6. Is the facility in compliance with the Care Guidelines for Rescue and Retirement Facilities prepared by the American Association of Equine Practitioners (whether or not your organization is directly involved with rescue and retirement)? Yes
7. If no, please explain and specifically describe the areas in which the facility is not compliant. Not Applicable
8. If this facility is recognized as compliant with the published standards of another applicable organization, and/or accredited by another applicable organization, including any state licensure or registration process, please provide the details.
Equestrian Inc is currently TAA accredited and has been so since 2014.
9. Describe the availability/accessibility of emergency horse transportation at this facility.
We have trailer on site and access to one more.
10. Do the horses have specific tack assignments? Yes
11. Describe the plan, process and/or procedures to insure appropriate assessment of tack and the use for saddle fittings, tack, blankets, etc.
Each horse in training has his own saddle,saddle pad and bit. The saddles are fitted by Charlotte Hagaman who is a certified expert trainer. We have sheets and blankets for each horse but they are seldom needed here in Florida.
12. Describe the system used by your organization to help staff and volunteers readily identify each horse on the property.
We have a white board on which all horses are listed by name, age, gender and dietary needs. After the volunteers have been with us for a few weeks they can readily identify all of our horses by sight.
13. Describe your housing plan and the turnout process/plan for horses normally stall bound.
We occasionally receive horses from the track with injuries that require either complete stall rest or limited stall rest. These horses are if it's complete stall rest, the access to their paddock is kept closed. Those with limited stall rest can go in and out at will. Once the vet clears them they rejoin other horses in one of our pastures.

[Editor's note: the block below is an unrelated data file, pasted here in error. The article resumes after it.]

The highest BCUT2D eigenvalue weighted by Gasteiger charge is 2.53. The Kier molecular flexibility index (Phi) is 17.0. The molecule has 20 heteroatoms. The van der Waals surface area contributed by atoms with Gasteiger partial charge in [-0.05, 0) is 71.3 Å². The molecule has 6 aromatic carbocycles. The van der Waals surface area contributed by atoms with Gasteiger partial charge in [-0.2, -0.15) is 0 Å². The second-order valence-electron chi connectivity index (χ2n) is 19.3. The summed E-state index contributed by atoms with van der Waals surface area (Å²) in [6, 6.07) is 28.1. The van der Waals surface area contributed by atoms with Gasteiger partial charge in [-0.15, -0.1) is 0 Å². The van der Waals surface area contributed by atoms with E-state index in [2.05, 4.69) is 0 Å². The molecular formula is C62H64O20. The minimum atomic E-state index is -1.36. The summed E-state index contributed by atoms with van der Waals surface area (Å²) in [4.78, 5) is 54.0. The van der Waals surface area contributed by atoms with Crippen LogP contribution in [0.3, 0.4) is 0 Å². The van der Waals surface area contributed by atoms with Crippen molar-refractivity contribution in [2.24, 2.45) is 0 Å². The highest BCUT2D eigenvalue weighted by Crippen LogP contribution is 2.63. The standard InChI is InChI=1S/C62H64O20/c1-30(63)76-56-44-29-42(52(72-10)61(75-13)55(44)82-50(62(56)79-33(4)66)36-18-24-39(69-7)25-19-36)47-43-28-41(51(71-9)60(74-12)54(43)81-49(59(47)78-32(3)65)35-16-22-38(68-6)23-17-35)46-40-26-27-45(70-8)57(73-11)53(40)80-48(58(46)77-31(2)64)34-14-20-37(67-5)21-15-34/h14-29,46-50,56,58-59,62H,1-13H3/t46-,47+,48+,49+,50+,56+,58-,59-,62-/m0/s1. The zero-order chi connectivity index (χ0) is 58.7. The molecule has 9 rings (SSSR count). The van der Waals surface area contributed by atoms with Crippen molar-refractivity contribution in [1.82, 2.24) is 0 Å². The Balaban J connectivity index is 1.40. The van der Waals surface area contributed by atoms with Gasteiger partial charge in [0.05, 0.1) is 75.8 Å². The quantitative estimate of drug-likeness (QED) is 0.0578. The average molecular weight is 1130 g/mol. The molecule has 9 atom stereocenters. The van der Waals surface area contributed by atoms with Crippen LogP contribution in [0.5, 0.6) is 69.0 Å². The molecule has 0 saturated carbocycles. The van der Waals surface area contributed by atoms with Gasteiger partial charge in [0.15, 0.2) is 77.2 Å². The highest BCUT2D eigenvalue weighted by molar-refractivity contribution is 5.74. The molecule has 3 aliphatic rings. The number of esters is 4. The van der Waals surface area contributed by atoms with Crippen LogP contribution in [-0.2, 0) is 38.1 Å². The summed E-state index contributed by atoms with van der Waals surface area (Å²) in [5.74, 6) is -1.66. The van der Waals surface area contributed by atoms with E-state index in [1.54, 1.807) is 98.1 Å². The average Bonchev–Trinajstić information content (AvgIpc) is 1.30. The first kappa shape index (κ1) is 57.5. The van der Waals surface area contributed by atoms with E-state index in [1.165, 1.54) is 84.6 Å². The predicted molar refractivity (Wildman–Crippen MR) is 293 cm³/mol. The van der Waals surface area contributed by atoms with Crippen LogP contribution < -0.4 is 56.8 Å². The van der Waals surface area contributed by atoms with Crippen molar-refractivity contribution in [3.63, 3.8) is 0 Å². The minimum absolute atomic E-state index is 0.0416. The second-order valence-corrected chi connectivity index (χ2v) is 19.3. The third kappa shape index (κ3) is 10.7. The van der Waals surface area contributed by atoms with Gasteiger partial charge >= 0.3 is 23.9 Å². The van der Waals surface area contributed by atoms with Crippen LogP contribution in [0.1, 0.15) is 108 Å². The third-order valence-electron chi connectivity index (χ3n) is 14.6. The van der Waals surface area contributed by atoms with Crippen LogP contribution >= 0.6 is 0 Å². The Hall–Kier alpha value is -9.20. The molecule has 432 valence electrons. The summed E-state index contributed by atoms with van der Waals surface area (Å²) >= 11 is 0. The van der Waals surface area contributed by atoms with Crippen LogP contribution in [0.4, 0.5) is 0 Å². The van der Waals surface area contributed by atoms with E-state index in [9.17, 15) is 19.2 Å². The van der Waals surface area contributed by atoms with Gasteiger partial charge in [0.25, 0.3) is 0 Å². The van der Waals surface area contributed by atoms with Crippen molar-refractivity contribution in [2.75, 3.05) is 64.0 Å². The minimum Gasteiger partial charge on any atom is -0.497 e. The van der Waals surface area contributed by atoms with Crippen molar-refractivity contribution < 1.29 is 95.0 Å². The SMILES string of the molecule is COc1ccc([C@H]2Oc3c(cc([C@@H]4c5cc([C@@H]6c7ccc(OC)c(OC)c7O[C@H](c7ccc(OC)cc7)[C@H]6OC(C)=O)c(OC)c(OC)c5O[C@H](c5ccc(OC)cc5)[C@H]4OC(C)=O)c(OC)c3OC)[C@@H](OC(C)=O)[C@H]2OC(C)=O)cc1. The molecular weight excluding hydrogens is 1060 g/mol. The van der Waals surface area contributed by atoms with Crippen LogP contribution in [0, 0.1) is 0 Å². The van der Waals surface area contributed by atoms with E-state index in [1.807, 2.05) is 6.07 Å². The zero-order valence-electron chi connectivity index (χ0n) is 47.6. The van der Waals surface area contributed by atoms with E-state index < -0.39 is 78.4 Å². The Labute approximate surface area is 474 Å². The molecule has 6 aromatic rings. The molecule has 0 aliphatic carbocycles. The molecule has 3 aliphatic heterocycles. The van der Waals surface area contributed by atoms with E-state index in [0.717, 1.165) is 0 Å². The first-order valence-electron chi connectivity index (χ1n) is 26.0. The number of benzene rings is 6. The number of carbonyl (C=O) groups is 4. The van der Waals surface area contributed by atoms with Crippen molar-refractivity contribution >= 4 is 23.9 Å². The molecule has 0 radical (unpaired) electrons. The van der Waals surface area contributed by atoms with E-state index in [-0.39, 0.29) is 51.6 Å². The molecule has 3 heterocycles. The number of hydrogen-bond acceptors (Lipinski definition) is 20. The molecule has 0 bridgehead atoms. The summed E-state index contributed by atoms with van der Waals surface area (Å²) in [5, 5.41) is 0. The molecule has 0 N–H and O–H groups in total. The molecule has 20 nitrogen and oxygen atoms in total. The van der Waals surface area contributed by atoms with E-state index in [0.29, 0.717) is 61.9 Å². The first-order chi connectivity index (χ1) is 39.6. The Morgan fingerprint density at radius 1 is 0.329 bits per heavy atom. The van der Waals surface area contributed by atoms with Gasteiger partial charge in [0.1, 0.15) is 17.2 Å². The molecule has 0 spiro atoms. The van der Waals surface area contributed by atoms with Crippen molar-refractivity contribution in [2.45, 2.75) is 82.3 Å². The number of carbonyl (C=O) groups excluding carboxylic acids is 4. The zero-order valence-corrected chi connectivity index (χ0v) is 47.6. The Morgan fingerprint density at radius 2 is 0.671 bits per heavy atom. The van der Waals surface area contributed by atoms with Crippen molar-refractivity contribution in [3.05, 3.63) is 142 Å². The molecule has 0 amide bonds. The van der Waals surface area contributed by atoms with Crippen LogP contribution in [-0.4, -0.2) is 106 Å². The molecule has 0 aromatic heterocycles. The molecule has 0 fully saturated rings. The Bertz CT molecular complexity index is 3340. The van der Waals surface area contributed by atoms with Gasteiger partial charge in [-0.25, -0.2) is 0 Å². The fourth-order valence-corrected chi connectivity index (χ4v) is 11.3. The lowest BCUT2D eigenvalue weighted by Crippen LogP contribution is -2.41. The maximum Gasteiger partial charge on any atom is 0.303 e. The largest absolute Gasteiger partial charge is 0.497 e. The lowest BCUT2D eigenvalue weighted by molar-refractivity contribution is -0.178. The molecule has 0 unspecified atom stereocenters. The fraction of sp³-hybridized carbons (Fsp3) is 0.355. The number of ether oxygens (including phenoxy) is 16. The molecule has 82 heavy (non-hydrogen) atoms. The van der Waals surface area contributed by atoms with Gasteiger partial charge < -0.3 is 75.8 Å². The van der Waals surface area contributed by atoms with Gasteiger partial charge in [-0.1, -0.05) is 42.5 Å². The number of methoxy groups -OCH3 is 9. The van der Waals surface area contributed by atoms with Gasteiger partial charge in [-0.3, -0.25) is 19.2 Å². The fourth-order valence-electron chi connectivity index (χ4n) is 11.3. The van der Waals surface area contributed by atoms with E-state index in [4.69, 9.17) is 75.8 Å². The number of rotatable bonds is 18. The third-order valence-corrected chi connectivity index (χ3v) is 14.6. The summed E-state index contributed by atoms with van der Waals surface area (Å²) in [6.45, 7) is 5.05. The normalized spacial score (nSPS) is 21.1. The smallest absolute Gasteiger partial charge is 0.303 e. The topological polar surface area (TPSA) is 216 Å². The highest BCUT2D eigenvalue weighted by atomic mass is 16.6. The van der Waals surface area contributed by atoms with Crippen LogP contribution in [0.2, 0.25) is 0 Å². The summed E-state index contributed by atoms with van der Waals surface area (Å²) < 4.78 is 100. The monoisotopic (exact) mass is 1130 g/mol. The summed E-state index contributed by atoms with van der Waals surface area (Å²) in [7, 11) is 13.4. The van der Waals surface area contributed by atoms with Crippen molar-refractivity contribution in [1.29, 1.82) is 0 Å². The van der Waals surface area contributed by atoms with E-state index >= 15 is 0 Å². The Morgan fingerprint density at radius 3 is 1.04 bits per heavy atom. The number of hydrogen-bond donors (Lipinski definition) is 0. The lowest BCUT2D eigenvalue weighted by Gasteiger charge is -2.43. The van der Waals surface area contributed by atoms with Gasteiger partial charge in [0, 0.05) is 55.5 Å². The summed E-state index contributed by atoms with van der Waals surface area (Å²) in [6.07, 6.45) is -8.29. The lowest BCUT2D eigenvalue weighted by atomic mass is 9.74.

14. Describe your feed, feed management plan and your guidelines for the use of supplements.
Our horses are fed twice daily. In the morning they are grained and hay flakes are scattered around the pastures so they can graze on the hay and grass. In the evening they are brought in and grained again and they have stuffed hay nets in their stalls. We use a mix of timothy and alfalfa hay. Since no two horses have the same dietary need there is a large information board in the feed room which tells exactly what each horse is to receive for hay, grain and supplements. If a horse comes to us thin we feed him 3 times a day. Our supplements consist of Glucosamine, Chrondroitin, Farrier Formula, MannaPro Weight Gain and because we are in Florida we have a sand program on the 1st day of each month the horses receive Fibersyl for 7 days.
15. How do you use the Henneke Body Conditioning Score to guide you in your hennekeing/exercising/use practices for each horse?
We inspect every horse daily. We look for cuts, abrasions and other injuries. While doing this we check their overall condition. We also rely on our vet for guidance.
16. Please describe your activities to limit or control the advent and spread of disease within your facility (Biosecurity plan). This should include but is not limited to your manure management and disposal procedures, your carcass disposal plan and your parasite control plan. Please indicate the role of your veterinarian in the development and implementation of your overall plan.
All buckets and feed bins are washed daily. The manure is removed from the stalls, paddocks and pastures daily and removed from the property. We have a person who takes care of the disposal in a legal manner. For parasite control we use fly predators and fly traps. Our vet inspects these controls and will make suggestions if appropriate.
17. Please describe your emergency preparedness plans that address weather related issues, fire safety procedures and/or any additional hazardous scenarios your facility could potentially experience.
In the event of an emergency such as a hurricane, each horse will have their name and our phone number on luggage tags braided into their mane and tail. It's our policy to turn the horses out into the pastures and remove all halters in advance of a major storm. We feel they are safer out than in a structure which might collapse. All jump standards, jump cups and cross rails are removed from the jumping pasture to prevent them from becoming flying missiles. There are emergency numbers for the vet, police and fire department posted in several places in the barn. There are fire extinguishers in prominent positions. All hay is to be wrapped tightly in plastic wrap and all grain containers are sealed tight with tape. Before leaving the barn the circuit breakers are turned off in case of a power surge which could spark and cause a fire.